“Ask her why d’Arenberg has such wacky names for their wines!” I asked a friend, seated with me at a dinner celebrating d’Arenberg’s 100th year anniversary.
The reason I had to ask the friend was because I had laryngitis and could not speak over a whisper.
“I can’t ask her that!” he said, reluctant to say something he perceived as negative. Yet the d’Arenberg names are wacky (“creative” I later phrased it to the representative from Wines of Australia sitting at our table). And of course, that is part of the charm.
With names like ‘the Stump Jump’ and the ‘Dry Dam riesling’ and ‘the Noble Prankster’ the names present the wines as being fun and vivacious instead of stuffy.
The evening was very well orchestrated, with Chester Osborn with wild long blond locks – acting the role of a mesmerizing showman as he told his family’s story.The winery started in 1912 when racehorse owner Joseph Osborn purchased a vineyard in McLaren Vale …
Joseph’s son Francis Ernest (‘Frank’) Osborn left medical school, choosing to forsake the scalpel for pruning shears. He soon increased the size of the vineyard to 78 hectares. Fruit was sold to local wineries until the construction of his own cellars was completed in 1928. Dry red table and fortified wines were produced in ever increasing quantities to supply the expanding markets of Europe.
In 1943 Frank’s son Francis d’Arenberg Osborn, universally known as “d’Arry”, returned from school, age 16, to help his ill father run the business, eventually assuming full management in 1957. In 1959 d’Arry decided to launch his own label d’Arenberg, named in honour of his mother, Frances Helena d’Arenberg.
It was a small and humble start but the wines gained immediate cult status amongst imbibers and judges. The 1968 Cabernet Sauvignon won the Jimmy Watson Trophy at the 1969 Royal Melbourne Wine Show and the 1967 Red Burgundy (Grenache based) was awarded 7 trophies and 29 gold medals in Australian capital city wine shows. By the 1970’s d’Arenberg wines had become very fashionable, having gained a significant national and international profile in less than 20 years.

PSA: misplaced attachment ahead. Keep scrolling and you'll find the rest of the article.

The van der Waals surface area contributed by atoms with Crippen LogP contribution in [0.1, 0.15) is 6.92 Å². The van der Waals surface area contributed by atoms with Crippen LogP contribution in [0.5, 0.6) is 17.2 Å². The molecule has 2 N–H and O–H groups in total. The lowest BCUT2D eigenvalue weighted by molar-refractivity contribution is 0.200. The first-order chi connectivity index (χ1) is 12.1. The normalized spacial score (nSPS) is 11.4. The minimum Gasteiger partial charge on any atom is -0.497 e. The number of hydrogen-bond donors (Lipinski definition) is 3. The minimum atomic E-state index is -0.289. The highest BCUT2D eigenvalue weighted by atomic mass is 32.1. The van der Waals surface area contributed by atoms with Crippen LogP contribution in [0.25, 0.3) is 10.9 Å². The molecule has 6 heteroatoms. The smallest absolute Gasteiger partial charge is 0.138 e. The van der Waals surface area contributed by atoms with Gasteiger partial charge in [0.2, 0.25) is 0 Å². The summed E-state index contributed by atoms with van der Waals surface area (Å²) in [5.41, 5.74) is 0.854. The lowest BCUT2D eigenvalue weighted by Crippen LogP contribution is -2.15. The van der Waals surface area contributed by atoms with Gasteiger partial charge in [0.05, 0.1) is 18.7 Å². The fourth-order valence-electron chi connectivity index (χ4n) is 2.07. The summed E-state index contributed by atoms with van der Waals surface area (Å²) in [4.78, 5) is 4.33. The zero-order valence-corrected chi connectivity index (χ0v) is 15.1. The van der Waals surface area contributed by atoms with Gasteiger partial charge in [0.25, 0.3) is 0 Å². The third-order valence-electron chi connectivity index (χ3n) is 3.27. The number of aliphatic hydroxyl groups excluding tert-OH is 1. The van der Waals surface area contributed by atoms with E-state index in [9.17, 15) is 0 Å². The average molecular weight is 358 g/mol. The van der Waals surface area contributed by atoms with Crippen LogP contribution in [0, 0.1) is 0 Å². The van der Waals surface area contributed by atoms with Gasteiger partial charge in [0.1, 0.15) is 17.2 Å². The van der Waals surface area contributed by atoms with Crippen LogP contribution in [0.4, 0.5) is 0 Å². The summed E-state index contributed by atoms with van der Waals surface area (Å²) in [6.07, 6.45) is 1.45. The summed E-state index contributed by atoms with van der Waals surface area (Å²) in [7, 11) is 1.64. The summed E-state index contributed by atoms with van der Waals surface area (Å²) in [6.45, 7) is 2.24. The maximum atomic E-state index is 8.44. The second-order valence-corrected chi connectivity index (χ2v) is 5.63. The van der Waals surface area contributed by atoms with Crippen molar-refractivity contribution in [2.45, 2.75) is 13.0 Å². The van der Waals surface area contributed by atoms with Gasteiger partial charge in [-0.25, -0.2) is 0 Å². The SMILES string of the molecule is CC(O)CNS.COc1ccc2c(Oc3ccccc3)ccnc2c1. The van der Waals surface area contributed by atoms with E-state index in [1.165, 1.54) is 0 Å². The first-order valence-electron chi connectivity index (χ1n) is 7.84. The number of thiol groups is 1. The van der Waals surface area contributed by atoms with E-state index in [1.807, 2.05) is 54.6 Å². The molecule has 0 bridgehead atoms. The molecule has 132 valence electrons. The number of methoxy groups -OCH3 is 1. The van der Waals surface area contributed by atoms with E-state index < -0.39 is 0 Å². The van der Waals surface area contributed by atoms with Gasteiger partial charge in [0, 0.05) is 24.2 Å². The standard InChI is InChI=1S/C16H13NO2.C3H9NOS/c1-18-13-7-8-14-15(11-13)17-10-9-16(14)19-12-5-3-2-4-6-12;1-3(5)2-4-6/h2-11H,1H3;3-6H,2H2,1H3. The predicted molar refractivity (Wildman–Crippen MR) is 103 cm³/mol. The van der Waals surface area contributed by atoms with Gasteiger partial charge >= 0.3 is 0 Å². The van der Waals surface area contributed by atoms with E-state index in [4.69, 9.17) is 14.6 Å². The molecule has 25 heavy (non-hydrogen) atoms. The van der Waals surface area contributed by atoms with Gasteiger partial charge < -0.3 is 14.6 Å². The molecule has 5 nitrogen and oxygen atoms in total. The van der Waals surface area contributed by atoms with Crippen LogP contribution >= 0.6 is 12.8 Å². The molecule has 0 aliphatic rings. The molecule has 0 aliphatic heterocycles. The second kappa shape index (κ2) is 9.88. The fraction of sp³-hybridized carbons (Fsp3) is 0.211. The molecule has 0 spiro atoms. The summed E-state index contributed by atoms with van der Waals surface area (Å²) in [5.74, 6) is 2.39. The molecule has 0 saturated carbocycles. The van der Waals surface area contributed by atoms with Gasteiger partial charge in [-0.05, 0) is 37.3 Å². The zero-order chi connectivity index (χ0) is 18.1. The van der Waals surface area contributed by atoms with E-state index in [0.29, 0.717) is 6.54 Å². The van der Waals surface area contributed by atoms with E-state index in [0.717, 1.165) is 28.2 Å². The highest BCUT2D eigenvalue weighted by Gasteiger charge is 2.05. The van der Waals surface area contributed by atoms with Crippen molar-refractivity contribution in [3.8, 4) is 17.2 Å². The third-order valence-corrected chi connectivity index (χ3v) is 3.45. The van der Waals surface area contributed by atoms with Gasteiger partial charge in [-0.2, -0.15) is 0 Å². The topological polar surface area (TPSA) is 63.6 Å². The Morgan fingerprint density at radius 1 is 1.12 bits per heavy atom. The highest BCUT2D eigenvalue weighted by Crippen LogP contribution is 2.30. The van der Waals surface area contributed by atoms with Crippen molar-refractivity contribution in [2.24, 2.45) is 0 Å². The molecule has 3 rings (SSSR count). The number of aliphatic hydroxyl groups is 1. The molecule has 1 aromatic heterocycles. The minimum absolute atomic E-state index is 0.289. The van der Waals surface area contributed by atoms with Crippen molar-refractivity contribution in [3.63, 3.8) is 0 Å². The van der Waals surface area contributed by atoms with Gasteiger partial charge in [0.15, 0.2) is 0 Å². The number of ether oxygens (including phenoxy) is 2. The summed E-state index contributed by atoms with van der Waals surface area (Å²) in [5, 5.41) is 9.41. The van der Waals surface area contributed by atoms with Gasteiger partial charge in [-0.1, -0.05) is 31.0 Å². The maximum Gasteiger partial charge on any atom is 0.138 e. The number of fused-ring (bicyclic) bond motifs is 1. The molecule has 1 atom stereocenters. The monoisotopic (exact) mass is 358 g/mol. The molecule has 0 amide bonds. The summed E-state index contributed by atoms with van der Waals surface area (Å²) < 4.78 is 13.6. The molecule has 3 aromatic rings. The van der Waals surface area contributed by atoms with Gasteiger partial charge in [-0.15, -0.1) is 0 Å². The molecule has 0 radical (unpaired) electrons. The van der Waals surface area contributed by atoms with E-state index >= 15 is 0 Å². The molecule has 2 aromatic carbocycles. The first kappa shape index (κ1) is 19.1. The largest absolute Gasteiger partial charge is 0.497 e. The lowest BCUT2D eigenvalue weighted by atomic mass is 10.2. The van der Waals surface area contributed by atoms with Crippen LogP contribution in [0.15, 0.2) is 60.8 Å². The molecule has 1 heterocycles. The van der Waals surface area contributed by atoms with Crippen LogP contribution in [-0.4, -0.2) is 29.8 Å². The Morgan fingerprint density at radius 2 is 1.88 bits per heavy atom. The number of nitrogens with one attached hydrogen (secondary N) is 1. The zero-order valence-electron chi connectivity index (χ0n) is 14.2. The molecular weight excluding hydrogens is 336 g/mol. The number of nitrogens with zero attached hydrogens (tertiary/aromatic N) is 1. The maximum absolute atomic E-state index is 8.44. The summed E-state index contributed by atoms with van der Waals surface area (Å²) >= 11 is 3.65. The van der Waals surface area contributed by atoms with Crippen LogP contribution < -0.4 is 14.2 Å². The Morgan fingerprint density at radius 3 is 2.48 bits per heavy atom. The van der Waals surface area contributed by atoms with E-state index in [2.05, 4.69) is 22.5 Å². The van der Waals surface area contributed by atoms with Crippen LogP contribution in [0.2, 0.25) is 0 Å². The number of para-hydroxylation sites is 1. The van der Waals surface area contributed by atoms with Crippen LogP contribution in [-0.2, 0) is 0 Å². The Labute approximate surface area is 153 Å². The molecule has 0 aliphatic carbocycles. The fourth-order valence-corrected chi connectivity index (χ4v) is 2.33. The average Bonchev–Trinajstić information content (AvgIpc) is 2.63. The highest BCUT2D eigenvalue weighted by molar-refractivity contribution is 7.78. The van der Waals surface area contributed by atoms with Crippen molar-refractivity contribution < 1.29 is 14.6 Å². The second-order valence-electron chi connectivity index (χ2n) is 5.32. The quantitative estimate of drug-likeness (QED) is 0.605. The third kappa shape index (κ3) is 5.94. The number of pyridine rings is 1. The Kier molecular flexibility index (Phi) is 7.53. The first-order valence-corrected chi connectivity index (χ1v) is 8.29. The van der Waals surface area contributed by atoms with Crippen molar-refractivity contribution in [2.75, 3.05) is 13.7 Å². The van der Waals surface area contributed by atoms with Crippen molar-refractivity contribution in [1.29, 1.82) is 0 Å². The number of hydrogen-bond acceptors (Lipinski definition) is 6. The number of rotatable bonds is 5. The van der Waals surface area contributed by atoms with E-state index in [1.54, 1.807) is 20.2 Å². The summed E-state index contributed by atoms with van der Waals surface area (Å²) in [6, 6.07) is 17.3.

Enter the fourth generation, d’Arry’s son Chester d’Arenberg Osborn. From a very early age Chester was focused on continuing his family’s winemaking tradition. While growing up on the family property he helped his father d’Arry in both the vineyards and the cellar floor during school semester breaks and Christmas holidays.
After graduating from Roseworthy College and touring other Australian and European wine regions, Chester took over the reins as Chief Winemaker in 1984. He immediately set about returning the family’s vineyards to their traditional grape growing practices of minimal inputs and no fertilization, cultivation and irrigation wherever possible, therefore achieving natural soil flavors with very low yields.